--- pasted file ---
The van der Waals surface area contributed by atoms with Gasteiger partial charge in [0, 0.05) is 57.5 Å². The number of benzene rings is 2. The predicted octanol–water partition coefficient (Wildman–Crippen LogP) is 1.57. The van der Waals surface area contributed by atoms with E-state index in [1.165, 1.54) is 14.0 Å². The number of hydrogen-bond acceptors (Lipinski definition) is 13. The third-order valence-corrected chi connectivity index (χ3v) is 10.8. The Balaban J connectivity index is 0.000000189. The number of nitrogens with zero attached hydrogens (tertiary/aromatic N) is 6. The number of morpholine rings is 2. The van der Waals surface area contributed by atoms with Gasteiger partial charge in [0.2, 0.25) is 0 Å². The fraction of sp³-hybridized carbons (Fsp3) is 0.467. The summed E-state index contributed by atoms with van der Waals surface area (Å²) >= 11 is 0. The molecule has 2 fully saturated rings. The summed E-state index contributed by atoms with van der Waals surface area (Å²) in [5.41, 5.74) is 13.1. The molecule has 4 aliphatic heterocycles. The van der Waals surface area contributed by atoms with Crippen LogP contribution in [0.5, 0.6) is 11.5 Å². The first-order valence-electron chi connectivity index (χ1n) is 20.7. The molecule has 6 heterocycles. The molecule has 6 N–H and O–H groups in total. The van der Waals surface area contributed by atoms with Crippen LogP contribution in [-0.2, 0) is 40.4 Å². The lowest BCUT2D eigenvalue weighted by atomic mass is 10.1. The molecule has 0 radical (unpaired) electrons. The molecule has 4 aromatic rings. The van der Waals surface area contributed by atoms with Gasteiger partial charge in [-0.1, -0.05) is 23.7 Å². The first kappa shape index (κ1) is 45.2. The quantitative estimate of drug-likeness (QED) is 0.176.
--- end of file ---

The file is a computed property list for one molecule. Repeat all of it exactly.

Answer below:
The van der Waals surface area contributed by atoms with Gasteiger partial charge in [0, 0.05) is 57.5 Å². The number of benzene rings is 2. The predicted octanol–water partition coefficient (Wildman–Crippen LogP) is 1.57. The van der Waals surface area contributed by atoms with E-state index in [1.165, 1.54) is 14.0 Å². The number of hydrogen-bond acceptors (Lipinski definition) is 13. The third-order valence-corrected chi connectivity index (χ3v) is 10.8. The Balaban J connectivity index is 0.000000189. The number of nitrogens with zero attached hydrogens (tertiary/aromatic N) is 6. The number of morpholine rings is 2. The van der Waals surface area contributed by atoms with Gasteiger partial charge in [0.2, 0.25) is 0 Å². The fraction of sp³-hybridized carbons (Fsp3) is 0.467. The summed E-state index contributed by atoms with van der Waals surface area (Å²) >= 11 is 0. The molecule has 2 fully saturated rings. The summed E-state index contributed by atoms with van der Waals surface area (Å²) in [5.41, 5.74) is 13.1. The molecule has 4 aliphatic heterocycles. The van der Waals surface area contributed by atoms with Crippen LogP contribution in [0.5, 0.6) is 11.5 Å². The first-order valence-electron chi connectivity index (χ1n) is 20.7. The molecule has 6 heterocycles. The molecule has 6 N–H and O–H groups in total. The van der Waals surface area contributed by atoms with Crippen LogP contribution in [-0.2, 0) is 40.4 Å². The lowest BCUT2D eigenvalue weighted by atomic mass is 10.1. The molecule has 0 radical (unpaired) electrons. The molecule has 4 aromatic rings. The van der Waals surface area contributed by atoms with Gasteiger partial charge in [-0.1, -0.05) is 23.7 Å². The first kappa shape index (κ1) is 45.2. The quantitative estimate of drug-likeness (QED) is 0.176.